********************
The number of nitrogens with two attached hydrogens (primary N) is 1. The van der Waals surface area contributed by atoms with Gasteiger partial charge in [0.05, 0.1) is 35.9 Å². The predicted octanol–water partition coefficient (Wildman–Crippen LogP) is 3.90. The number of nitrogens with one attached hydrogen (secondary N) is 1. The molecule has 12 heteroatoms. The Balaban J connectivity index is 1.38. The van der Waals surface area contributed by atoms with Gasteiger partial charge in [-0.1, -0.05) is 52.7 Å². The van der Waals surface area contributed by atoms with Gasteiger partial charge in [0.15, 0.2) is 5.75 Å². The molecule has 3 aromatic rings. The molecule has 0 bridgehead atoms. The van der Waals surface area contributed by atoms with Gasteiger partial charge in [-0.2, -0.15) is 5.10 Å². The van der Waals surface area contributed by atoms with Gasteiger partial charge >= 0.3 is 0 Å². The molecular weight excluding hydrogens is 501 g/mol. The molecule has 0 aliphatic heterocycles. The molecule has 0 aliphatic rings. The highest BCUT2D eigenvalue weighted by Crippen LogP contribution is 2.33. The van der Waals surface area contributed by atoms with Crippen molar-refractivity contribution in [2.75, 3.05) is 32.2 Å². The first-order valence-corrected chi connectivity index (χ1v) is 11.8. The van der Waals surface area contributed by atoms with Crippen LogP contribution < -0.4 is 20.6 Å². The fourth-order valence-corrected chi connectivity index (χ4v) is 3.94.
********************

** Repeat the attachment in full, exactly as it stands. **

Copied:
The number of nitrogens with two attached hydrogens (primary N) is 1. The van der Waals surface area contributed by atoms with Gasteiger partial charge in [0.05, 0.1) is 35.9 Å². The predicted octanol–water partition coefficient (Wildman–Crippen LogP) is 3.90. The number of nitrogens with one attached hydrogen (secondary N) is 1. The molecule has 12 heteroatoms. The Balaban J connectivity index is 1.38. The van der Waals surface area contributed by atoms with Gasteiger partial charge in [-0.1, -0.05) is 52.7 Å². The van der Waals surface area contributed by atoms with Gasteiger partial charge in [0.15, 0.2) is 5.75 Å². The molecule has 3 aromatic rings. The molecule has 0 bridgehead atoms. The van der Waals surface area contributed by atoms with Gasteiger partial charge in [-0.2, -0.15) is 5.10 Å². The van der Waals surface area contributed by atoms with Gasteiger partial charge >= 0.3 is 0 Å². The molecular weight excluding hydrogens is 501 g/mol. The molecule has 0 aliphatic heterocycles. The molecule has 0 aliphatic rings. The highest BCUT2D eigenvalue weighted by Crippen LogP contribution is 2.33. The van der Waals surface area contributed by atoms with Crippen molar-refractivity contribution in [2.75, 3.05) is 32.2 Å². The first-order valence-corrected chi connectivity index (χ1v) is 11.8. The van der Waals surface area contributed by atoms with Crippen LogP contribution < -0.4 is 20.6 Å². The fourth-order valence-corrected chi connectivity index (χ4v) is 3.94.